Organisers have burst the Olympic bid bubble with Brisbane installed as host elect of the 2032 Games, writes Tom Harle.
Gone are the days of cities paying $500,000 just to be a candidate, with the headline reform of IOC President Thomas Bach's Agenda 2020 marking a major shift for the movement.
More than a decade ahead of the 35th Olympiad, the Queensland city now has an exclusive seat at the table for non-binding 'targeted dialogue' with the IOC's Future Host Commission.
It is a big blow for cities and regions like Doha, Qatar and Rhine-Ruhr, Germany who are believed to have initiated discussions.
"This is not a decision against anybody, this is just a decision in favour of one interested party at this moment in time," said Bach.
"We had a good number of interested parties. After a very intensive discussion, the Executive Board unanimously approved the recommendation of the Commission."
Early reports indicated an upgraded version of the 40,000 seater Brisbane Cricket Ground, universally known as the Gabba, could host the opening ceremony.
A site in inner-city suburb Albion has also been earmarked for one of a limited number of Games-specific developments, a potential site for an athletics stadium.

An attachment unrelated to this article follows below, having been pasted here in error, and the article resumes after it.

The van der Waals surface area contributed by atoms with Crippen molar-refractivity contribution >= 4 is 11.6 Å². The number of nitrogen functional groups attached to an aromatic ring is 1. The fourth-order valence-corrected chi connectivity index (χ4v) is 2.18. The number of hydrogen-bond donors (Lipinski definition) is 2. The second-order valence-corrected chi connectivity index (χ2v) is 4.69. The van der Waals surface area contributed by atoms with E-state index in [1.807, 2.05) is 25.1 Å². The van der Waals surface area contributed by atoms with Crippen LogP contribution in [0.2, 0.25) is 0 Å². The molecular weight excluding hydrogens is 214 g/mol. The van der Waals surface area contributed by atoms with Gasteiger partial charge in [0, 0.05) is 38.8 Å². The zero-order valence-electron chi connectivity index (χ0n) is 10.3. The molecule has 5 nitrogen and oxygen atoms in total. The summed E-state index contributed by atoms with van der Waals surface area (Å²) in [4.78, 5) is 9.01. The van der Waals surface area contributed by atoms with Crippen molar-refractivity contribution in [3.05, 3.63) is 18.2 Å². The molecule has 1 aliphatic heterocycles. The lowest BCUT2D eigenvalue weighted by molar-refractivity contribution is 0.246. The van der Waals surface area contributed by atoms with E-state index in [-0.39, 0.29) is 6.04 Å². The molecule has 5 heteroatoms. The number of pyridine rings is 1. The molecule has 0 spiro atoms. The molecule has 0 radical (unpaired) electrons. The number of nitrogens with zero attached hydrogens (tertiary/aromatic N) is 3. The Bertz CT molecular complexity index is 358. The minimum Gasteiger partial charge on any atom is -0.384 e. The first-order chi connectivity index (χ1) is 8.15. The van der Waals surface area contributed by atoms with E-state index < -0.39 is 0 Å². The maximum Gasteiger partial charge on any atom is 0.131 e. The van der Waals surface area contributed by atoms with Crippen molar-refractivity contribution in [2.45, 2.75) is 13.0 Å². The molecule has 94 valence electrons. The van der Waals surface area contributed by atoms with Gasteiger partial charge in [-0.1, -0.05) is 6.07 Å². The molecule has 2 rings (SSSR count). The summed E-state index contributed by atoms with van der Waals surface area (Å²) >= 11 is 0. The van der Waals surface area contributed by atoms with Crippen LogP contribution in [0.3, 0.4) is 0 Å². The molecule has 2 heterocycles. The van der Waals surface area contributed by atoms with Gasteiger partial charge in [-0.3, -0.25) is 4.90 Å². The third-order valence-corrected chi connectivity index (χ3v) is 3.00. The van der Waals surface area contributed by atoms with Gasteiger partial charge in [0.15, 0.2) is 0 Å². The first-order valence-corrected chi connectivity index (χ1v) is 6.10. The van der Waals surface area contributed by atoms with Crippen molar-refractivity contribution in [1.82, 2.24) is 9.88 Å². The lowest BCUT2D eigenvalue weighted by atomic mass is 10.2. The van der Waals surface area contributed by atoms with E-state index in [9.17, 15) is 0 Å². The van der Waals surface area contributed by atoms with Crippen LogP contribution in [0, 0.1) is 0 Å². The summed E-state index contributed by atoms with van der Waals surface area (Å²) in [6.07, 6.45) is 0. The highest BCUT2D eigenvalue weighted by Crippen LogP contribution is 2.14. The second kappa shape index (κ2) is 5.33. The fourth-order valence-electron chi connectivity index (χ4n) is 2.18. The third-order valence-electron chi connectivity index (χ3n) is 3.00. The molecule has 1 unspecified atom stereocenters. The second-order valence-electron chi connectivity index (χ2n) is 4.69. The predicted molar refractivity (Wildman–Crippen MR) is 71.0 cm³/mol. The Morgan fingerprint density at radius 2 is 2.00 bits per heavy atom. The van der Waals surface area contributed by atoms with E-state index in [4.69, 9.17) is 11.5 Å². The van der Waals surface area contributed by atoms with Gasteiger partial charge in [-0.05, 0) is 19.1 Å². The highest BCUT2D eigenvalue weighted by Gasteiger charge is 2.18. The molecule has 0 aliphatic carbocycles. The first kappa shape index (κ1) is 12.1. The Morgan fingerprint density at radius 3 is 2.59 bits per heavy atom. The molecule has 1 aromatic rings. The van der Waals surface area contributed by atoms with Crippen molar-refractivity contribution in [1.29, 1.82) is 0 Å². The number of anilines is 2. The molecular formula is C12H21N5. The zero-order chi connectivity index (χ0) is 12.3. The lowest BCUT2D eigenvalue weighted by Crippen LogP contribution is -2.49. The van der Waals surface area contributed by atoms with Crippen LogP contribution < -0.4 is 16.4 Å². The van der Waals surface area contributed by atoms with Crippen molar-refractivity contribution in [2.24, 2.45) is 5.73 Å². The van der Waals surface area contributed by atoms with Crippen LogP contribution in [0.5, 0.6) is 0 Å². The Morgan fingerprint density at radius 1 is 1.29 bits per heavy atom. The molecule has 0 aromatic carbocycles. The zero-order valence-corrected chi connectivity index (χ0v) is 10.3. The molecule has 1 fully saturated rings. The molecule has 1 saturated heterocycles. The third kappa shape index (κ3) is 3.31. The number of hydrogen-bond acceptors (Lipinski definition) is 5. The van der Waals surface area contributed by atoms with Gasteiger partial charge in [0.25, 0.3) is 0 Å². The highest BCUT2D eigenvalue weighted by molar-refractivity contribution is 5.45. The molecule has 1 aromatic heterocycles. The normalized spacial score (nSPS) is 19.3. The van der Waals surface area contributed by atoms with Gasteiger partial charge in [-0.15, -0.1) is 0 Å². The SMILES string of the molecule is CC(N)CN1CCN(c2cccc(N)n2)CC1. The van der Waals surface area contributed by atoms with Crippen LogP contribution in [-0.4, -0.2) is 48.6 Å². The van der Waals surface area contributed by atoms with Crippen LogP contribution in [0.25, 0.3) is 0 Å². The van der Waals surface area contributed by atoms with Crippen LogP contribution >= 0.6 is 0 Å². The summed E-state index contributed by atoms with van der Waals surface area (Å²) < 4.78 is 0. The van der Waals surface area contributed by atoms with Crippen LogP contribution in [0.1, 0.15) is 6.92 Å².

Commission chair Kristin Kloster Aasen revealed factors in Brisbane's favour include a 80 or 90% of venues already existing and the region's experience of hosting major sporting events, like the 2018 Commonwealth Games on the Gold Coast.
Other factors include Queensland's good weather in July and alignment with government strategy on improving transport links.
"The decision to advance the process was taken now given the uncertainty the world is facing at the moment, which is expected to continue until after the COVID-19 health crisis is over," said the IOC member.
"We want to seize the momentum offered by the excellent project of Brisbane 2032, bringing stability to the Olympic Games, the athletes, the IOC and the whole Olympic movement."
Bach was forced to bat back questions over the role of IOC Vice-President John Coates, influential in the Sydney 2000 bid, in pursuing exclusive dialogue with the Australian Olympic Committee of which he is also President.
"No member of the Executive Board is allowed to sit on this Commission," said Bach.
"This is rule in the Olympic Charter. Mr Coates has not taken part in any kind of discussion concerning reports on this process."
New Tokyo 2020 President Seiko Hashimoto met the IOC Executive Board and began with reassurance that the Torch Relay, set to begin in March and threatened by Japanese COVID restrictions, will continue as planned.
"She was very warmly welcomed, as an Olympian and as an experienced political figure," said Bach.
"Her nomination was appreciated by everybody in the Executive Board and the entire movement.”